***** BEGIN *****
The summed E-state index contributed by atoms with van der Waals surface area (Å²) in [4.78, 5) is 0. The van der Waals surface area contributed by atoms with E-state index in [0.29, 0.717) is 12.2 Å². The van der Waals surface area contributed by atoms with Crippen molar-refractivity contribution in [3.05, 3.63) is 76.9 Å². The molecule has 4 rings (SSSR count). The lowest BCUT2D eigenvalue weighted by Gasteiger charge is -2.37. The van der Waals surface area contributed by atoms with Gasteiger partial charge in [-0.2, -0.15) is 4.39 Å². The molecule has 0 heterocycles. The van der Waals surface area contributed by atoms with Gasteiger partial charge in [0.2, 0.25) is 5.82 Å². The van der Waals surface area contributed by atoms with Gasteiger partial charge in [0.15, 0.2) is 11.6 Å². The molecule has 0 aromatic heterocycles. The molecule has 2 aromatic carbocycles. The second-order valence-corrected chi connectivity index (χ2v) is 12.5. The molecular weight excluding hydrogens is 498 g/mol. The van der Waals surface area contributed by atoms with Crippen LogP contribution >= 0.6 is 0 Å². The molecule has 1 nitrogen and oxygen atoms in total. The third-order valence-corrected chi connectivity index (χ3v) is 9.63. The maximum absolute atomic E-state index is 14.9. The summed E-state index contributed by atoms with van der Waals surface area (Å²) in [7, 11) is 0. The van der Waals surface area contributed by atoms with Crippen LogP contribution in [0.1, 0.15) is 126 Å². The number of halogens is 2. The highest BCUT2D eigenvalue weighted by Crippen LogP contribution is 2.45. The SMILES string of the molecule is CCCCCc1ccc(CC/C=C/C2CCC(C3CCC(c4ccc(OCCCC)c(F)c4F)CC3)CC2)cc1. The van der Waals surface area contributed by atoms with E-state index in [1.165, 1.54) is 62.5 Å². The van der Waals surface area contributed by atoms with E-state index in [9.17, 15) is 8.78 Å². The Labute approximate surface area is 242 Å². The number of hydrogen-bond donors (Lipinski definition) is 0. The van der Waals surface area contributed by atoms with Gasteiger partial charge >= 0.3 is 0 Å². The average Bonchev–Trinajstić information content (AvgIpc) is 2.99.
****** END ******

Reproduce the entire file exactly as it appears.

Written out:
The summed E-state index contributed by atoms with van der Waals surface area (Å²) in [4.78, 5) is 0. The van der Waals surface area contributed by atoms with E-state index in [0.29, 0.717) is 12.2 Å². The van der Waals surface area contributed by atoms with Crippen molar-refractivity contribution in [3.05, 3.63) is 76.9 Å². The molecule has 4 rings (SSSR count). The lowest BCUT2D eigenvalue weighted by Gasteiger charge is -2.37. The van der Waals surface area contributed by atoms with Gasteiger partial charge in [-0.2, -0.15) is 4.39 Å². The molecule has 0 heterocycles. The van der Waals surface area contributed by atoms with Gasteiger partial charge in [0.2, 0.25) is 5.82 Å². The van der Waals surface area contributed by atoms with Gasteiger partial charge in [0.15, 0.2) is 11.6 Å². The molecule has 0 aromatic heterocycles. The molecule has 2 aromatic carbocycles. The second-order valence-corrected chi connectivity index (χ2v) is 12.5. The molecular weight excluding hydrogens is 498 g/mol. The van der Waals surface area contributed by atoms with Crippen LogP contribution >= 0.6 is 0 Å². The molecule has 1 nitrogen and oxygen atoms in total. The third-order valence-corrected chi connectivity index (χ3v) is 9.63. The maximum absolute atomic E-state index is 14.9. The summed E-state index contributed by atoms with van der Waals surface area (Å²) in [7, 11) is 0. The van der Waals surface area contributed by atoms with Crippen LogP contribution in [0.1, 0.15) is 126 Å². The number of halogens is 2. The highest BCUT2D eigenvalue weighted by Crippen LogP contribution is 2.45. The SMILES string of the molecule is CCCCCc1ccc(CC/C=C/C2CCC(C3CCC(c4ccc(OCCCC)c(F)c4F)CC3)CC2)cc1. The van der Waals surface area contributed by atoms with E-state index in [1.165, 1.54) is 62.5 Å². The van der Waals surface area contributed by atoms with E-state index in [9.17, 15) is 8.78 Å². The Labute approximate surface area is 242 Å². The number of hydrogen-bond donors (Lipinski definition) is 0. The van der Waals surface area contributed by atoms with Gasteiger partial charge >= 0.3 is 0 Å². The average Bonchev–Trinajstić information content (AvgIpc) is 2.99.